Solar power panels on hood and roof

fritter63

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I am NOT an engineer, but I have exceptional 3-D abilities/imagination. I actually can do 3-D visualizations from 2-D diagrams so well I was tested, and then retested twice.
I am curious what you were being tested for?

The Pace Edwards rolltop tonneau cover on my Dodge rolled up into a 9" x 9" ( x 5 footish) box - took up that much space in the bed. And that was for an 8 foot bed. So this one would be smaller. I think having it stay flat would really add complexity in having a large flat cavity under the bed floor for it go into, but also from a mechanical motor perspective, where you'd need a way to push/push the cover over a larger distance without binding. Although could be that the gear drive wheels to accomplish that are right under the rear window, which means that they're just moving the the cover along from that point (in which case the moving gears are traveling along the length of the cover as it moves).

If it rolls up into a box like a commercial garage door, then the motors driving that would on that one central shaft that it rolls up onto. That actually may cause some binding issues when being rolled out.

Not sure I'm explaining this well, I'm better at 3D visualization then I am at words. :)

However, Sandy Munro has addressed this topic and said that he was well familiar with these types of covers in the aircraft industry (he couldn't go into details because it was classified), but that they were very reliable.





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lukefrisbee

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fritter63
We are the same concerning:
"Not sure I'm explaining this well, I'm better at 3D visualization then I am at words. :)"
I Was being tested for some federal government scholarship money. The 3-d section had nothing directly to do with the field. I felt the Testers were personally interested in my 3'D score, as if they had taken the test and done well, or knew someone who had, and they were unhappy I did so well. Of course this is all in retrospect. At the time I thought they were retesting me as part of the normal process, but with the third battery I was wondering what was up. Only after they watched me and scored my test did they tell me they had done three rounds because my score was highly irregular.
At that point they also told me I had done "ok" on other aspects of the exam as well.
But like I said, the skill only helps me when I am loading a truck..or a tupperware container.
 

lukefrisbee

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Tesla engineers have a huge opportunity to impress the "pooh pooh" out of us if they come up with a really smooth "outside the box/vault" idea on how to get the tonneau cover to disappear in relation to the back wall of the cab.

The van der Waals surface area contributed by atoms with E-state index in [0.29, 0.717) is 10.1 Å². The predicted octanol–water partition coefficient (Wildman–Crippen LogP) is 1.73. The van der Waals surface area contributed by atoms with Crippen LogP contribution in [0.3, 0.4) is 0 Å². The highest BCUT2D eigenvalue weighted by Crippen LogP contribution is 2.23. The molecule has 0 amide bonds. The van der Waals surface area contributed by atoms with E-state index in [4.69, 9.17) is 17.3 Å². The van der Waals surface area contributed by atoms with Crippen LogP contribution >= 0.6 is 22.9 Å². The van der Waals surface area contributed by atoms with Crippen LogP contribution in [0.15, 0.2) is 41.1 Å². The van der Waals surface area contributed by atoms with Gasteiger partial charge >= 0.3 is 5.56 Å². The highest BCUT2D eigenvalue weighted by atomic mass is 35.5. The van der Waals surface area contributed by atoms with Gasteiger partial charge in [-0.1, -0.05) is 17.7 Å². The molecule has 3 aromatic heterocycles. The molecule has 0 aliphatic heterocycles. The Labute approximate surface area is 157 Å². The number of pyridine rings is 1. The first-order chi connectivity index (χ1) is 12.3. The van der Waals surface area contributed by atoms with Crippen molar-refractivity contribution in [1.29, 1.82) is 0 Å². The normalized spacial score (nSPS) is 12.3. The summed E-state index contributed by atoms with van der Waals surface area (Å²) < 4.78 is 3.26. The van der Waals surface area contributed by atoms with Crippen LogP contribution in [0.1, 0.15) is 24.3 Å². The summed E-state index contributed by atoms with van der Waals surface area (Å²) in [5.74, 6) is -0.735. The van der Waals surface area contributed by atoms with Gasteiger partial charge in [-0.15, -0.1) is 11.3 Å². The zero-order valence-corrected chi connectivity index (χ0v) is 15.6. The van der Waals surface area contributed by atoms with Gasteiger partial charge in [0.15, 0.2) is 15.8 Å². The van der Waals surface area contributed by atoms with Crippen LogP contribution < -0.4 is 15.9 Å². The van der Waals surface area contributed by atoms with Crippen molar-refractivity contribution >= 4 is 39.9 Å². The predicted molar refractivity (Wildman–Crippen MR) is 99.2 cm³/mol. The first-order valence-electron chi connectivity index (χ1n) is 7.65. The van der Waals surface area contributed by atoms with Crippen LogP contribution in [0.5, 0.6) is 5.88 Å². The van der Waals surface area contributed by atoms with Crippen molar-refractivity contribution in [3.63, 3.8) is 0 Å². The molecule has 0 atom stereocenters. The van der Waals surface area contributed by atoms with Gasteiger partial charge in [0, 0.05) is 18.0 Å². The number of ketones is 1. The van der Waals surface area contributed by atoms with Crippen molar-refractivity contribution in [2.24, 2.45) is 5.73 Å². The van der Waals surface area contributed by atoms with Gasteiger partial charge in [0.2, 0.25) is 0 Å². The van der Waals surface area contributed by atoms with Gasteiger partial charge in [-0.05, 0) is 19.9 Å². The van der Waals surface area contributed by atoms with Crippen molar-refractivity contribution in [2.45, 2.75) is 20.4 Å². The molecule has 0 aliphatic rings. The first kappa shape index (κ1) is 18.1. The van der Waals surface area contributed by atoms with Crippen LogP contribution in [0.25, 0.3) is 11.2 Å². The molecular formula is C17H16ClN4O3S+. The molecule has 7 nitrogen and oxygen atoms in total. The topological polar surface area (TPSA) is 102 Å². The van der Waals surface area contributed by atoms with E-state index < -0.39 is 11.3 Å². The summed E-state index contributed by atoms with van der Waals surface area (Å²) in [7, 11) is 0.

fritter63

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As a followup to what I trying to explain earlier, here is a quick and dirty diagram of what I think it would need to be to have the cover retract under the bed and stay flat, as opposed to being rolled up around a drum. In this scenario, the motor driven cog is stationary and the tonneau cover simple travels "along" that cog. When closed, the bottom end of the tonneau cover is at the cog. When open, the TOP end of the cover is at the cog. By definition, the cog would need to be located in the center of the total travel length so that it can engage to both extremes (open and closed). You would want one cog an each side of the cover to make sure nothing binds up. There would be matching teeth on the cover as well to engage the gear, but I don't have time to model that as well.

Anyway, I don't the point in spending much time speculating on this, I'm sure Tesla engineers went through all this before presenting it to the world.

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Dids

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As a followup to what I trying to explain earlier, here is a quick and dirty diagram of what I think it would need to be to have the cover retract under the bed and stay flat, as opposed to being rolled up around a drum. In this scenario, the motor driven cog is stationary and the tonneau cover simple travels "along" that cog. When closed, the bottom end of the tonneau cover is at the cog. When open, the TOP end of the cover is at the cog. By definition, the cog would need to be located in the center of the total travel length so that it can engage to both extremes (open and closed). You would want one cog an each side of the cover to make sure nothing binds up. There would be matching teeth on the cover as well to engage the gear, but I don't have time to model that as well.